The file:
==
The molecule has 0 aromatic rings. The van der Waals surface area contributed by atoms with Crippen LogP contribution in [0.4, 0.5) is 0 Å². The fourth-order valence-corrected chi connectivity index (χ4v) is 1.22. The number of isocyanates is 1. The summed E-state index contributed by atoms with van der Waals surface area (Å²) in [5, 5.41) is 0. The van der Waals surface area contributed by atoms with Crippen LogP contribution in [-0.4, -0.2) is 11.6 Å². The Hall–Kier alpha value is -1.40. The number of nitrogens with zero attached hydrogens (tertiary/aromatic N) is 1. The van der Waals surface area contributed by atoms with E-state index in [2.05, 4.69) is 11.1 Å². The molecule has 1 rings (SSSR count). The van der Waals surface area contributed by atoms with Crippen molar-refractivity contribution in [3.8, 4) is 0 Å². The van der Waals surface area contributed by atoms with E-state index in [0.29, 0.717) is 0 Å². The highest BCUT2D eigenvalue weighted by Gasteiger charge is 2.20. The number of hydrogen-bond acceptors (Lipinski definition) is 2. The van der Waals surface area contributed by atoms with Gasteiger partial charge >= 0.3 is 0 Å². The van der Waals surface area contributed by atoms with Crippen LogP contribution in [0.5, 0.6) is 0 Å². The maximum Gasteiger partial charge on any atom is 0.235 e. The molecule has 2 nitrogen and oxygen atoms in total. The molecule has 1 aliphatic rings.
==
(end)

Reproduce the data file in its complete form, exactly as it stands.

The molecule has 0 aromatic rings. The van der Waals surface area contributed by atoms with Crippen LogP contribution in [0.4, 0.5) is 0 Å². The fourth-order valence-corrected chi connectivity index (χ4v) is 1.22. The number of isocyanates is 1. The summed E-state index contributed by atoms with van der Waals surface area (Å²) in [5, 5.41) is 0. The van der Waals surface area contributed by atoms with Crippen LogP contribution in [-0.4, -0.2) is 11.6 Å². The Hall–Kier alpha value is -1.40. The number of nitrogens with zero attached hydrogens (tertiary/aromatic N) is 1. The van der Waals surface area contributed by atoms with E-state index in [2.05, 4.69) is 11.1 Å². The molecule has 1 rings (SSSR count). The van der Waals surface area contributed by atoms with Crippen molar-refractivity contribution in [3.8, 4) is 0 Å². The van der Waals surface area contributed by atoms with E-state index in [0.29, 0.717) is 0 Å². The highest BCUT2D eigenvalue weighted by Gasteiger charge is 2.20. The number of hydrogen-bond acceptors (Lipinski definition) is 2. The van der Waals surface area contributed by atoms with Gasteiger partial charge >= 0.3 is 0 Å². The van der Waals surface area contributed by atoms with Crippen LogP contribution in [0.5, 0.6) is 0 Å². The maximum Gasteiger partial charge on any atom is 0.235 e. The molecule has 2 nitrogen and oxygen atoms in total. The molecule has 1 aliphatic rings.